By Okoh Aihe
The title of this piece shouldn’t be insulting. It’s obviously not an invective because the fellow I am taking a ride in his Uber car has no reason to be rude to me. Quite a jolly good fellow, he was only trying to explain things to me, taking it that I am ignorant about his trade. In a very exciting voice he tried to educate me in the best way possible for me to understand.
You see, only three parties are aware of this trip – the rider, the driver and Uber itself. Everything is carefully monitored and managed to ensure that the process is foolproof. There is no opportunity for little tricks. The guys know we are here together. That is technology. If you don’t manage it well, it will punish you.
I am listening and looking at this fellow with some kind of respect toned with a little splash of amusement. He has no idea how much I have read up on Uber, the founders, the technology, the problems Uber has faced across the world where it operates and, in fact, the very peculiar problems it had to face in Nigeria just to have a foothold in arguably the largest market in Africa.
Yet the voice is ringing hauntingly, technology will punish you.
This fellow has very little idea about the profundity of his statement, which is to the effect that if you do not put your house in order and do things well in the way of the modern world, technology will not give you a hiding. Instead, it will spank you. Has this not happened in Nigeria in recent weeks when things literally keeled over, with heads down and heels up and there is so much confusion and untruth across the land?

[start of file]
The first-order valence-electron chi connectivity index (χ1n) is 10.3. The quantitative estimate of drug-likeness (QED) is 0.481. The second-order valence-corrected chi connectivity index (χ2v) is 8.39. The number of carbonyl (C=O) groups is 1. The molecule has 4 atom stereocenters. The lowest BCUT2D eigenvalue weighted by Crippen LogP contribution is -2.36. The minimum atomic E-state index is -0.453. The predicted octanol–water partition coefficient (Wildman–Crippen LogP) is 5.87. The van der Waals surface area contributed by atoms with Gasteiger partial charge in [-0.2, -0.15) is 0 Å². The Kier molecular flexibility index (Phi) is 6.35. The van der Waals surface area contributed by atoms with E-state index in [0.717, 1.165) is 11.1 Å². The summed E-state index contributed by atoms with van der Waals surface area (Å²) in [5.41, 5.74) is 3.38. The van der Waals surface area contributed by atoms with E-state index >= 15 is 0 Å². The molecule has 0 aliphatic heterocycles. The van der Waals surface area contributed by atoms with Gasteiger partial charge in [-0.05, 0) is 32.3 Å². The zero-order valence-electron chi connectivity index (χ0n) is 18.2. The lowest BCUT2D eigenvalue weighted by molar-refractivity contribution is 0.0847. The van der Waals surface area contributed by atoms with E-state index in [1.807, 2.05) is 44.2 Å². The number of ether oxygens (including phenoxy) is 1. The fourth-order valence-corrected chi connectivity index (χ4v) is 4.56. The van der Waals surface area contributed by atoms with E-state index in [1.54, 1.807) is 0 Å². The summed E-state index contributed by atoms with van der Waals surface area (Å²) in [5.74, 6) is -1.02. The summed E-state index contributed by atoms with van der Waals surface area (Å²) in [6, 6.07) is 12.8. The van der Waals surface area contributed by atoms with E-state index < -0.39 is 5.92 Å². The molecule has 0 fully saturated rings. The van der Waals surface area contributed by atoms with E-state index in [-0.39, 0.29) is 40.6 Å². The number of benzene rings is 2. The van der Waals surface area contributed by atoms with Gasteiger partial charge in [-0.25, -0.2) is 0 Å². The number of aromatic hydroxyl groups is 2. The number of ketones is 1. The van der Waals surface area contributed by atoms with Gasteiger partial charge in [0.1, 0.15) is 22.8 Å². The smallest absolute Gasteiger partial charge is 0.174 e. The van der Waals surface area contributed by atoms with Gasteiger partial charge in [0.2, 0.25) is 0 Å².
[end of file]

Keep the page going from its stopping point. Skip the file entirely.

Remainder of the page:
As the giant of Africa which we love to call ourselves although we very much hate the other part, the poverty capital of the world, Nigeria only started to have her fair share of telephony from early 2000, and it has been a sweet song.
As I write this I am witness to the fact that most of the phones are in the hands of the young people, the very future of our country with little say in the management of their future, the generations that have graduated without jobs and those at school cannot make progress because ASUU is permanently on strike with government unable to have coordinated negotiations.
They can see their future up in smokes and nothingness yet the government does not understand the pain, hopelessness and desperation that follow the conversation with an empty stomach or what a future without meaning can instigate somebody to do.
For us to truly miss the signs that have been there all along means the wrong generation is in power and that generation which is characteristically antediluvian was working too far away from reality. We underestimated the anger in their body and the technology in their hands.